If you’re a fiction writer, you may have been told never to write in the second person point of view. Or perhaps you’re a business writer who’s been told to always use it?
But what exactly is second person narration and why do people have such fixed opinions about when it’s okay to use it?
This guide gives you everything you need to know, including helpful examples and practical exercises so you can get it right.
Point of view is the narrative voice you use to write in. It tells us who is speaking and is split into first, second, and third person.
You might hear people talking in different terms to describe narrative point of view, including the acronym “POV”, “narrative voice”, and “perspective”. They all mean the same thing.
You can usually tell the narrative voice easily by looking at the pronouns used:
- First person: I
- Second Person: You
- Third person: she, he (or a character’s name)
First Person Perspective
In the first person point of view, a character is telling their own story. It creates an intimate atmosphere, making the reader feel as if they know the character well already. First person can also intentionally restrict the information shared with a reader.
The narrator is limited to their own perspective on events and can only talk about the things they have experienced.
Second Person Perspective
With second person point of view, the writer addresses the reader using the pronoun “you”. It forces the reader into the story, making them part of the action and complicit in events. This is hard to sustain over longer pieces of writing, which is one reason it is rarely used in narrative texts.
Third Person Perspective
In the third person point of view, the author is telling the story of different characters, but is not part of the action themselves. This perspective is further divided into “omniscient”, “neutral”, and “limited” perspectives.
Looking for more guidance on using pronouns to construct point of view? Check out our guide to commonly confused pronouns to learn when common pronouns are used.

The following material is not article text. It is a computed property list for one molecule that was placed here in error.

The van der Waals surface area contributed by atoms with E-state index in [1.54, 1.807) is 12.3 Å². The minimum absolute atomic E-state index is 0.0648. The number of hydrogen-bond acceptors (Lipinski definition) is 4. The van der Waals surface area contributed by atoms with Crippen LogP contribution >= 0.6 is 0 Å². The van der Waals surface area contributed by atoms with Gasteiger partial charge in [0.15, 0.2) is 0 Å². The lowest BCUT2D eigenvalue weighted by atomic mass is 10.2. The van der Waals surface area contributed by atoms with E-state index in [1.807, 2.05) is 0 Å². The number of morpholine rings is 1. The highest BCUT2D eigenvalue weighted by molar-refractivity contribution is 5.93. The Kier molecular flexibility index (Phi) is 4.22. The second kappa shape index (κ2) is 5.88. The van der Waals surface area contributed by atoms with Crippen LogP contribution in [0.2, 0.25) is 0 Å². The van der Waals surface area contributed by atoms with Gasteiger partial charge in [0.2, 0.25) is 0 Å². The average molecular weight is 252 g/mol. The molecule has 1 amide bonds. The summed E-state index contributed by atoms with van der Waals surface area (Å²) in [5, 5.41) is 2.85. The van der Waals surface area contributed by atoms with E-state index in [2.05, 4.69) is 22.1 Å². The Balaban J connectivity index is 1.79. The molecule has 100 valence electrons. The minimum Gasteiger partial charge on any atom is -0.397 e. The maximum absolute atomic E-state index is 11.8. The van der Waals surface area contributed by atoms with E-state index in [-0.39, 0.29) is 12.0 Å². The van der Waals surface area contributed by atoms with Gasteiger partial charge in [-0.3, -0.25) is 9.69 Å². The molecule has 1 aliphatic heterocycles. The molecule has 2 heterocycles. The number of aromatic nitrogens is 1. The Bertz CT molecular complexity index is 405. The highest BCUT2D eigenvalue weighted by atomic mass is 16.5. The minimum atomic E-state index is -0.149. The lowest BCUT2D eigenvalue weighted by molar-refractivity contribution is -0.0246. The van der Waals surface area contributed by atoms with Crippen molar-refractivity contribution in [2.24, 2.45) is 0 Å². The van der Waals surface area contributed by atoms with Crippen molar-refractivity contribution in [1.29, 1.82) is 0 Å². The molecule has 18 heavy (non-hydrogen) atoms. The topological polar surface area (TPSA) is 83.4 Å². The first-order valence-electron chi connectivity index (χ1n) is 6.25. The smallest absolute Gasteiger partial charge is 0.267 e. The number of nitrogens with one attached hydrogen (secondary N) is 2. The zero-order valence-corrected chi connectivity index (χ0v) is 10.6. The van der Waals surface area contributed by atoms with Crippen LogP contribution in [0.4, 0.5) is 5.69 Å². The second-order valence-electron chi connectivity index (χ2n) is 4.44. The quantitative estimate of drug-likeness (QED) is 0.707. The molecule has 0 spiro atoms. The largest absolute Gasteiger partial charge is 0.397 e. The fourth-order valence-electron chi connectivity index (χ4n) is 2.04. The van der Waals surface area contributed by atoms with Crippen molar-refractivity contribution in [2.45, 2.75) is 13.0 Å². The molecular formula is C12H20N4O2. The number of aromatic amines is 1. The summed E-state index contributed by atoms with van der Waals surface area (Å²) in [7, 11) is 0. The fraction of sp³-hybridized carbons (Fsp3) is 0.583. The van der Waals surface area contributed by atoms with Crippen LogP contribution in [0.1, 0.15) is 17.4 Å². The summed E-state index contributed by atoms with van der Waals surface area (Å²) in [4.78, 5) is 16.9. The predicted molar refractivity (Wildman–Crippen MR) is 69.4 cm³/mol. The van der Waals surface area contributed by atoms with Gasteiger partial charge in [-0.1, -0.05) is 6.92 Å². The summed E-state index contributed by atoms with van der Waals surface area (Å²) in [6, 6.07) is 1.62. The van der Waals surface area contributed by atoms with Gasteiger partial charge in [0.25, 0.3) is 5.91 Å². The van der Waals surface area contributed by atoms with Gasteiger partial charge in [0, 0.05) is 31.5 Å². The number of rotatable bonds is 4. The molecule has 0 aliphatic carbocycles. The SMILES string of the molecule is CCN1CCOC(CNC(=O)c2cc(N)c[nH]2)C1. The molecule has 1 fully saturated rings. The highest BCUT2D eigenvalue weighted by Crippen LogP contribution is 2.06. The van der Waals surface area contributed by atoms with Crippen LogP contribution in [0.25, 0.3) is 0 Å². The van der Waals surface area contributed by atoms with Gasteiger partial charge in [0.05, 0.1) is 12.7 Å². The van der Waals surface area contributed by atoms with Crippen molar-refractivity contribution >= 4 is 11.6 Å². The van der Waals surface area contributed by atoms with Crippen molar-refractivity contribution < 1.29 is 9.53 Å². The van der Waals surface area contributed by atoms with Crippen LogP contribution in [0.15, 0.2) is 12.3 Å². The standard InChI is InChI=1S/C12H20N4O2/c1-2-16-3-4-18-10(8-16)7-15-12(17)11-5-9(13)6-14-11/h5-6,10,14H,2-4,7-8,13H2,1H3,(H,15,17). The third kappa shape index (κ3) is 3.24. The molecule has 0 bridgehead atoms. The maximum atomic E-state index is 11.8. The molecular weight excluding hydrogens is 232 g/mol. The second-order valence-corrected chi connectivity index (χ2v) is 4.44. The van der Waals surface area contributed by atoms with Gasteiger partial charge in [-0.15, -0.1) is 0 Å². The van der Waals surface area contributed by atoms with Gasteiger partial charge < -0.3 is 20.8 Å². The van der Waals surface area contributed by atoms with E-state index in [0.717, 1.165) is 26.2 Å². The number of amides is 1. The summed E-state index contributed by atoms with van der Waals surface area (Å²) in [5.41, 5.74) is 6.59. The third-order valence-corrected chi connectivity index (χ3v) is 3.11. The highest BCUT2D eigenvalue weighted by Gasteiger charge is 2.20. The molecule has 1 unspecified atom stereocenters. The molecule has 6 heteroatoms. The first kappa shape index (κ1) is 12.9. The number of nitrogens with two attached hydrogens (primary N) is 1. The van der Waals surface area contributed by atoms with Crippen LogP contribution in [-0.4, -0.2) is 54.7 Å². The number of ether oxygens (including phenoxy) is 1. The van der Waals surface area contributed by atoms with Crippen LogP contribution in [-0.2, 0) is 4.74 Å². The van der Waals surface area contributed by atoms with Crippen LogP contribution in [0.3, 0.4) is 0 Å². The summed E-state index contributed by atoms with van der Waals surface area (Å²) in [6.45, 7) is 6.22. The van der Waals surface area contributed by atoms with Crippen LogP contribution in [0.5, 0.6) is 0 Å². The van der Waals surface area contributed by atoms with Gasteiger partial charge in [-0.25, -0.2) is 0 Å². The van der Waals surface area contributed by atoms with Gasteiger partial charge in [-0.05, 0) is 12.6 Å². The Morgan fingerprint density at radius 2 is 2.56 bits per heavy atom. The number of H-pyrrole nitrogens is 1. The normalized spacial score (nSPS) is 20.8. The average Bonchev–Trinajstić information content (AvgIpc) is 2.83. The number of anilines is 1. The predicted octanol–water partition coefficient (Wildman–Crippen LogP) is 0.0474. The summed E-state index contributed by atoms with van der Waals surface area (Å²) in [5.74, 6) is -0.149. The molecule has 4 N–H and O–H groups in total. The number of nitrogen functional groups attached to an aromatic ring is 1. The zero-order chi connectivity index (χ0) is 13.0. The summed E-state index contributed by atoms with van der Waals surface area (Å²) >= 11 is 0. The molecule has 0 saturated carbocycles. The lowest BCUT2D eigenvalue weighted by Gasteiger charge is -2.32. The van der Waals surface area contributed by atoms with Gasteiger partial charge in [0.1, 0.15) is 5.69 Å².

Why is Second Person Perspective Less Well-Known?
In school, you probably spent most of your time writing either in the first or third person point of view. These perspectives are well suited to writing stories, diaries, and recounts of events, the type of tasks teachers often use to improve writing skills.
Second person narrative voice is used less often, and it comes more naturally in spoken language rather than writing. It can feel forgotten about, but that doesn’t mean you can’t use it.
Remember, looking at the pronouns of a sentence is an easy way to distinguish the narrative point of view being used.
First Person Example Sentences:
- I didn’t know where I was going.
- Should I meet him?
- We went to the movies.
In the third example, you may have spotted the plural pronoun “we”, which is also a sign that first person narration is being used.
Second Person Example Sentences:
- You walk down the road, glancing behind you.
- You rub your feet at the end of the day.
- After finishing work, you decide to go for a drink.
Third Person Example Sentences:
- He was mean, but she tried to ignore it.
- They were the perfect couple.
- Tommy worked at the bank.
Characters’ names and the pronouns “they” and “he/she” help you spot a third person narrative voice.
A Warning About Deciding POV
Avoid deciding which narrative perspective is being used based on a single sentence as this can be misleading.
For example, the sentence “they were the perfect couple” suggests a third person point of view. But what if we read it as a part of a longer extract?
By reading a longer extract, we can see that this is written from a first person point of view. We can hear the character speaking to us about their feelings for the other characters.